When the Unthinkable Happens
Yesterday, something happened in my little community that should never happen. Four families will never be the same and countless others will feel the effects for months, possibly years to come. Yesterday, four young boys — not quite men were caught in a fire. Three didn’t make it out alive. As most people were sleeping, lives were being altered forever.
The fire broke out in an abandoned building. Why the boys were there doesn’t matter. Why no one knew they weren’t sleeping peacefully in bed dreaming of their futures is not important either. What matters most is that three families lost their babies. Another family is praying that their son recovers from serious burns. Never mind the emotional and psychological damage that will haunt those close to these boys in the days going forward.
As I read through Facebook posts, looked at pictures and talked to friends, my heart ached for their families. I’m lucky because Keagan did not know any of them but he has many friends who did. PEI is such a small place that one tragedy can ripple right across it.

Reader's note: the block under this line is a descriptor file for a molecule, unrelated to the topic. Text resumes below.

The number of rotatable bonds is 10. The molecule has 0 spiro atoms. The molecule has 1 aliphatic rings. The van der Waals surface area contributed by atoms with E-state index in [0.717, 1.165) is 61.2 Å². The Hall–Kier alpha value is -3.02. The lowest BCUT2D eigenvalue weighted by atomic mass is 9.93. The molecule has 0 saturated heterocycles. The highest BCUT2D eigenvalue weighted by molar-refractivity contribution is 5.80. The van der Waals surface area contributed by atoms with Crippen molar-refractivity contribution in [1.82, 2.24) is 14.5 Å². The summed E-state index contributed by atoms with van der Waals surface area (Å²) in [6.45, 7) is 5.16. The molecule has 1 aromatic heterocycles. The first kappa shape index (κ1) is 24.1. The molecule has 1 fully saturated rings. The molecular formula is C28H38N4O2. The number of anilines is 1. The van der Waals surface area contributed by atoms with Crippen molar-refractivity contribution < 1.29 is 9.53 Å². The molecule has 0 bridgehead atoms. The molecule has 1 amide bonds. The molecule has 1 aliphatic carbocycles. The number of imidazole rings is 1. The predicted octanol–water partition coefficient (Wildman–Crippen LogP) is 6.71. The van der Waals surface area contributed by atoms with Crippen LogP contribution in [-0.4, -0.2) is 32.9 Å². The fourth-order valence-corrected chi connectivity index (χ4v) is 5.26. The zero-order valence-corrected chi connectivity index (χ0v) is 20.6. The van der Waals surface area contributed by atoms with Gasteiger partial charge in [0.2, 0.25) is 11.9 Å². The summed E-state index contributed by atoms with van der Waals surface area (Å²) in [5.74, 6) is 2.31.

A police officer told the media yesterday that in his thirty years as an officer, he has never seen something as tragic. My only thought was thank goodness one boy got out because if he hadn’t the first responders never would have known that three others were inside. As hard as yesterday was for our first responders, not knowing there were three more teenagers in the building and finding them later would have been worse.
Yesterday, as a mother, I had a stark reminder of how precious life really is. Each time Keagan did something to make me crazy, I remembered to be thankful that he was there to make me crazy. Today, I ask for prayers for the families of the boys that died, and for the young boy in the hospital and his family. I ask for prayers for our first responders who had to do the unthinkable. Prayers for their friends and teachers. Why? Because prayer will be what gets each and every one of these people through the days, weeks and months ahead.
And those who aren’t living the unthinkable in your community this day — hug your kids. Tell them you love them — even if they shrug you off — and pray you will never ever have to experience the unthinkable.
And he said, “While the child was yet alive, I fasted and wept: for I said, Who can tell whether God will be gracious to me, that the child may live?
But now he is dead, wherefore should I fast? Can I bring him back again? I shall go to him, but he shall not return to me.” (2 Samuel 12:22-23)